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Opinion

Why does the Philippines attract financial fraud?

Wirecard is only latest example of Manila being caught up in corporate misdeeds

| Philippines
Reporting on Wirecard shows that a whistleblower raised serious issues on the handling of transactions to senior management.   © AP

Dr. Stephen Cutler is a security analyst and anti-money laundering consultant in the Philippines who previously served in the FBI.

What is it about the Philippines that seems to attract financial fraud?

Funds stolen from Bangladesh's central bank were routed to a Philippine bank in 2016, from where they were laundered into the gambling industry. Westpac Banking was accused last December by Australia's financial crime watchdog of money-laundering breaches, which included payments to suspected child exploiters in the Philippines.

And in late June, it was confirmed that Wirecard, the German payments technology company, had been involved in a fraud where apparent business partners in the Philippines did not exist, along with 1.9 billion euros ($2.1 billion) supposedly held in two Philippine banks.

Allegations of spurious documents, fraudulent transactions and the involvement of junior employees of major Philippine banks call into question not just how these banks supervise internal matters but larger issues of weaknesses in the country's oversight of its financial system.

What these cases point to is a lack of enforcement capacity on the part of the Philippines' Securities and Exchange Commission; the Bangko Sentral ng Pilipinas, its central bank; and the Anti-Money Laundering Council, or AMLC.

While these agencies have many good and diligent employees, what appear to be lacking are the ability and willingness of these three bodies to conduct meaningful routine monitoring and verification of financial institutions. This should be aimed at ensuring real compliance with best practices and the legal requirements of due diligence and know your customer policies, beyond going through the motions for audits.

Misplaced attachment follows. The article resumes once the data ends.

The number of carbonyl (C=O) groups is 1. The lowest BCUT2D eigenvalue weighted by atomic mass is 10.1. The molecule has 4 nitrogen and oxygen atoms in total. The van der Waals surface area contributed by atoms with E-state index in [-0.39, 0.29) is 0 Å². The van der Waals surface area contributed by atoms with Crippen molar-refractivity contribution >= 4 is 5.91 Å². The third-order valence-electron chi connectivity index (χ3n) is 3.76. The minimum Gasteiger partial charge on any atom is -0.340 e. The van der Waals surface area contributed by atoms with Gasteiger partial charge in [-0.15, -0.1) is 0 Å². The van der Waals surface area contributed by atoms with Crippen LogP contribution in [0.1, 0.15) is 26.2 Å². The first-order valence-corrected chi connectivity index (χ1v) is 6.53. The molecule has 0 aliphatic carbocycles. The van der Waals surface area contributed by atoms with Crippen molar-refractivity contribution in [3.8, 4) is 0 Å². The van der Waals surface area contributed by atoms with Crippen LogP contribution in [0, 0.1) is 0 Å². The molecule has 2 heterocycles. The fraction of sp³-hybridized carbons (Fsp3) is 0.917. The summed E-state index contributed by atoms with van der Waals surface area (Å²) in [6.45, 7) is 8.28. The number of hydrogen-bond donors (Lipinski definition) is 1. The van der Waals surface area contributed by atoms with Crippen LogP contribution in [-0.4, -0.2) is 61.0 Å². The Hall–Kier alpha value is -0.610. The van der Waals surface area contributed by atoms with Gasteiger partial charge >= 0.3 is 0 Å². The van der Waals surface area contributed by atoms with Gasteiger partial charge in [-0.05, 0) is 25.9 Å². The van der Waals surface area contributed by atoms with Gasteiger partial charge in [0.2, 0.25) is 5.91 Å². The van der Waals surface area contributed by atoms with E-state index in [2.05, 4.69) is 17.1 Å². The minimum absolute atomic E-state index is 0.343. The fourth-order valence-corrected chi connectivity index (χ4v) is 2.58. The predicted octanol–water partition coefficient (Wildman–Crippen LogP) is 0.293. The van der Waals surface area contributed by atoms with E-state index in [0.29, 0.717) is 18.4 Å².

Senior managers at banks have admitted that accounts with them are often opened with "show money," allowing businesses to obtain SEC documentation, after which the accounts are closed. The accounts are intended to assure investors that money is available to protect them, but closing the accounts, giving no notice to the SEC, leads to shell companies. The SEC has limited staff and cannot conduct reviews of documentation to ensure all remains in order.

The BSP and AMLC both also lack the staffing that would allow meaningful investigations and follow-ups of suspicious activity and even of legally required suspicious transaction reports. The sieve intended to catch bad actors and protect the nation has too many holes. That needs to change.

AMLC officials open a bag containing dollar bills which are returned by Chinese casino junket operator to Bangladesh in Manila in March 2016: the sieve has too many holes.   © BSP/AP

Reporting on Wirecard shows that a whistleblower raised serious issues on the handling of transactions and accounting issues to senior management. But in the Philippines, there is little to no encouragement for any whistleblower to come forward with serious allegations.

There is, in theory, a witness protection program from the Philippine Department of Justice. But it has a poor reputation for actually protecting anyone. Part of the problem is that it can only move people within the Philippines, not to a faraway place where they can rebuild their lives.

Recently, the government advised the public that it could report misbehaving or corrupt public officials through the 8888 citizens' complaint hotline -- but this does not apply to criminal behavior in private corporations.

The Philippines must take steps to upgrade its ability and, even more so, the perceptions of its willingness to protect witnesses. The Philippines needs to develop a strong whistleblower system, allowing employees to safely and securely report errant behavior by senior management. The BSP, SEC and AMLC should establish protected mechanisms for such reports, with meaningful follow-up investigation on allegations.

Incidents involving the Philippines may well be greeted with "here we go again" and a sigh of disappointment bordering on disbelief. The Philippine financial system must take greater action as an industry to reduce reputational risk and strengthen its standing in international circles. This will start with boards and senior management making public and credible statements in support of transparency and global state of the art banking practices.

The Wirecard allegations should spur serious work by Philippine banks and their regulator to bolster the nation's reputation in financial services.

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